To obtain the SP, two treatments were performed on the column with BE, the first on silica gel in ‘flash’ chromatography and the second in a silica-gel column with increasing polarity solvents, to obtain two sesquiterpene saponins and also one acyclic oligoglycoside. The structures were established by spectroscopic methods (1H and 13C NMR, HSQC, HMBC, and ESI/MS) and by comparing them with literature data [8, 10].
The spermicidal activity was determinate by the minimum effective concentration (MEC) of each compound that causes total immobilization of spermatozoa, indicating not viability, the effective concentration of the compounds that causes 50% immobilization of spermatozoa (EC50), supravital staining and hypo-osmotic swelling test.
Chemicals and plant components
WE and BE extracts, and SP obtained from S. saponaria were tested. N-9 (Preserv® (2% - 20 mg/g) – Blausiegel, positive control) was used as the spermicidal solution. The lyophilized and frozen extracts of S. saponaria were dissolved in sterile distilled water just before the experiments. All other chemicals and biochemicals were purchased from Sigma-Aldrich, USA.
Fresh human semen samples collected by masturbation were obtained from healthy male donors above 21 (mean = 35.3 ± 2.1) years old. The samples were allowed to liquefy at 37°C for 30 min. The volume, pH, viscosity and morphology of the semen were determined as per World Health Organization guidelines . Semen samples with a spermatozoa count of >60 million per mL, >65% motility, >60% normal physiology, and a normal pH (7.4–8.0), viscosity and volume were used for tests. The analyses were made by the Carl Zeiss PrimoStar (Gottingen, Germany) optical microscope. This research was approved by the Committee for Ethics in Research Involving Humans at the State University of Maringá, Paraná, Brazil (reports No. 132.777/2012) in compliance with the Helsinki Declaration and each male donors involved had signed the consent form.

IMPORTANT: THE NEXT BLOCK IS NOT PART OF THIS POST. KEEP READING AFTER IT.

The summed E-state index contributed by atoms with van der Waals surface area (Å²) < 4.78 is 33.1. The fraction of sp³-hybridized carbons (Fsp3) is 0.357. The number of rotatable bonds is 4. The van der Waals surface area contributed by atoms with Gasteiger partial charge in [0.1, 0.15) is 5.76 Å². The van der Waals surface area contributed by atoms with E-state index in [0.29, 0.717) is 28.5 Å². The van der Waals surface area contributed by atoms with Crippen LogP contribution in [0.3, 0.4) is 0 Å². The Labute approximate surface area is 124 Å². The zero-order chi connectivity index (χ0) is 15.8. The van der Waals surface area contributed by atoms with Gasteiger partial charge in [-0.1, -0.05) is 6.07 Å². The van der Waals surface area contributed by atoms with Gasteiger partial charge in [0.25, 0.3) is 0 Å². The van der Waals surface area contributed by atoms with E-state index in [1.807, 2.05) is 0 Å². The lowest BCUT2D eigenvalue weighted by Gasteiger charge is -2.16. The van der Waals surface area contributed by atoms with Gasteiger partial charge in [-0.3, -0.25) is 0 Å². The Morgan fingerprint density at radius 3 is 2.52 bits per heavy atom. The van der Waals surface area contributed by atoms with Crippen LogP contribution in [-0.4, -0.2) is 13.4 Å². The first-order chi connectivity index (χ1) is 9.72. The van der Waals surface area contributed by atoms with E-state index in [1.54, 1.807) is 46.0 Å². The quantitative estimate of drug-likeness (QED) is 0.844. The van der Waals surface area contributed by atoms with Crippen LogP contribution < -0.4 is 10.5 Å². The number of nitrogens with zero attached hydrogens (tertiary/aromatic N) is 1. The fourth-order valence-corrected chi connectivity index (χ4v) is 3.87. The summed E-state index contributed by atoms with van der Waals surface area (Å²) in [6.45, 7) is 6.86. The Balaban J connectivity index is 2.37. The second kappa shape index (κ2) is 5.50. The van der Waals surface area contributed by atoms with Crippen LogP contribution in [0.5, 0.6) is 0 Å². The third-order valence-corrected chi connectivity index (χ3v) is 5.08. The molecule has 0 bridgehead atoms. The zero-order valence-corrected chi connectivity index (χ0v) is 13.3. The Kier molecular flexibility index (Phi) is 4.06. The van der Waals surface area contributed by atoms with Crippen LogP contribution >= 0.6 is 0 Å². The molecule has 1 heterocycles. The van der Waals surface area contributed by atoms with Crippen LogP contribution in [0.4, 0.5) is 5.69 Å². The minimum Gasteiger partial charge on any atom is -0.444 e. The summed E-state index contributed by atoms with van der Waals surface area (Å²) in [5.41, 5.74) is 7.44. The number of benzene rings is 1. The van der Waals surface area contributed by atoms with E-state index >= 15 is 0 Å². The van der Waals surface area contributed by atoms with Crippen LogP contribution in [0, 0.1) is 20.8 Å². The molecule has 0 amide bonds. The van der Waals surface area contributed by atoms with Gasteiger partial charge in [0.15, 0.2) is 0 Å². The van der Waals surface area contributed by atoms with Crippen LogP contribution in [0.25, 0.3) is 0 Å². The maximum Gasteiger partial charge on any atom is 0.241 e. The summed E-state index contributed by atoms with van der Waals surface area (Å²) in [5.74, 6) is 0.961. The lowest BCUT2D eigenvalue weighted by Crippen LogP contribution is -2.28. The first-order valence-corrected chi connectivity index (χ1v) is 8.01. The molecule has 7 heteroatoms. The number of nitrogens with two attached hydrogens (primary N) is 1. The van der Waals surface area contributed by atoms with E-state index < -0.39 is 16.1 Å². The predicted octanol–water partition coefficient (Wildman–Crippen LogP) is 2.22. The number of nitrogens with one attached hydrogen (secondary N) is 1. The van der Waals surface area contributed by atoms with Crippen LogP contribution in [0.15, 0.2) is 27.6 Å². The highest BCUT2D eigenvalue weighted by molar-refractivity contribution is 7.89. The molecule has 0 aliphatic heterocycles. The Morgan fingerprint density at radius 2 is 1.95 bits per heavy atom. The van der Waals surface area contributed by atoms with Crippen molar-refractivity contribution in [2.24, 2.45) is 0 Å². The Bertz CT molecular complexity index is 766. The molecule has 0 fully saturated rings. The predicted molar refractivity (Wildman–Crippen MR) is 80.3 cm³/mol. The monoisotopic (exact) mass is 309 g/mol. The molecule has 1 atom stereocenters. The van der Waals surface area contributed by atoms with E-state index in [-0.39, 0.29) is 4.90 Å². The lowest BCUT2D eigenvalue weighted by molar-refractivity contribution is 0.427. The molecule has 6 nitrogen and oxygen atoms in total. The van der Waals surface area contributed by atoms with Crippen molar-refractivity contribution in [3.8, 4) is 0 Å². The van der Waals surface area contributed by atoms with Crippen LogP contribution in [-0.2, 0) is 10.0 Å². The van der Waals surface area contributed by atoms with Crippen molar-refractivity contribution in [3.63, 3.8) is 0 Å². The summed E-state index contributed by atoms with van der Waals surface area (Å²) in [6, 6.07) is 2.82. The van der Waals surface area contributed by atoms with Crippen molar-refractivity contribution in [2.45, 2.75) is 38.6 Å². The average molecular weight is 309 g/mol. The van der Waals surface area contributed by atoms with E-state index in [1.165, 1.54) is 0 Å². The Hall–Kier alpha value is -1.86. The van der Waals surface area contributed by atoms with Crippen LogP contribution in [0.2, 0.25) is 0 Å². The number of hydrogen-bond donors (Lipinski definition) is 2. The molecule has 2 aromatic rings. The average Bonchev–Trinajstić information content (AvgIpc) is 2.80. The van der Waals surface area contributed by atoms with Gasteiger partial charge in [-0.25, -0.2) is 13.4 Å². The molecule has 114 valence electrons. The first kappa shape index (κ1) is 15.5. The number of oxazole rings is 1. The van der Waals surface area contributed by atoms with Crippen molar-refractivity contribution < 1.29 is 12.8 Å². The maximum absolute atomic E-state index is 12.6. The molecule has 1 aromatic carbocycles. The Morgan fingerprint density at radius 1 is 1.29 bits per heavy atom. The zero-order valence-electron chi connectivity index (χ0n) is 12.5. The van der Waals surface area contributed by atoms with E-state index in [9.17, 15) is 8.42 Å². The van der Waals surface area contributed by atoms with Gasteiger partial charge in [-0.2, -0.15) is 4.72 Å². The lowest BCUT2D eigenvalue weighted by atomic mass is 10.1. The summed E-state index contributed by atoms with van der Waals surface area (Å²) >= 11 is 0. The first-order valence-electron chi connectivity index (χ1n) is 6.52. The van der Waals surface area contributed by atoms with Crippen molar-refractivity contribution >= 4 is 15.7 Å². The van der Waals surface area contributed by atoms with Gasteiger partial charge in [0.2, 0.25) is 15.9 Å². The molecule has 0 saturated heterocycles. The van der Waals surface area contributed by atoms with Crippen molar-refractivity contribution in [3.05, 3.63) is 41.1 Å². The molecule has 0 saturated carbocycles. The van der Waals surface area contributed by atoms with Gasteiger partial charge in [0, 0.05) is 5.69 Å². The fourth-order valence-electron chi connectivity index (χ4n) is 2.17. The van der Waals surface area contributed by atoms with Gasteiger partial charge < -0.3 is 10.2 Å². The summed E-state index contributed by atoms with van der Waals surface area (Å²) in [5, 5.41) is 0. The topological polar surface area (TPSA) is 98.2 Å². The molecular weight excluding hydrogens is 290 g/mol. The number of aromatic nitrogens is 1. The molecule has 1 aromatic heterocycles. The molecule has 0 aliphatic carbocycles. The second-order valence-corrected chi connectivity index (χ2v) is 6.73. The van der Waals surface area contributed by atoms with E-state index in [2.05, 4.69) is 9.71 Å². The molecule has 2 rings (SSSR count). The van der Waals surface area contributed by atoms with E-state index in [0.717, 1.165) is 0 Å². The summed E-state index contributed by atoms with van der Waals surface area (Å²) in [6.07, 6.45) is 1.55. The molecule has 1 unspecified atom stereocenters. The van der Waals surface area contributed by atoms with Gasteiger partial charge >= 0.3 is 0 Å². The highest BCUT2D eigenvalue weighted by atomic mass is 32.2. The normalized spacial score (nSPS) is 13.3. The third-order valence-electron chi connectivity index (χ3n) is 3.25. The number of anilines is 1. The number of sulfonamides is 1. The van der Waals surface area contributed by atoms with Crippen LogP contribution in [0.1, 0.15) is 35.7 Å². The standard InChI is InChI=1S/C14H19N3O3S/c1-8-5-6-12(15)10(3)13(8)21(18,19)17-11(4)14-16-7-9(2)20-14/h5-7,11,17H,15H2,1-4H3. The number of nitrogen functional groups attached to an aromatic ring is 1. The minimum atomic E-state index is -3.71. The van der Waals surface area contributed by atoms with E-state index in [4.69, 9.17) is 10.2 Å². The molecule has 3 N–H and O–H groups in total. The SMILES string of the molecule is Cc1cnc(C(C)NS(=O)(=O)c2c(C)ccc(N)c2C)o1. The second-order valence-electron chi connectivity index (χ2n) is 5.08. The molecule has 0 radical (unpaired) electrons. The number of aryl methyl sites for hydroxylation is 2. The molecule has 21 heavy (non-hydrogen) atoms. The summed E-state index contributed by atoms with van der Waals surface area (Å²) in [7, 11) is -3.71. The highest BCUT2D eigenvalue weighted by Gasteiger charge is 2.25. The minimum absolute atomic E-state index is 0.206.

MEC and EC50 determination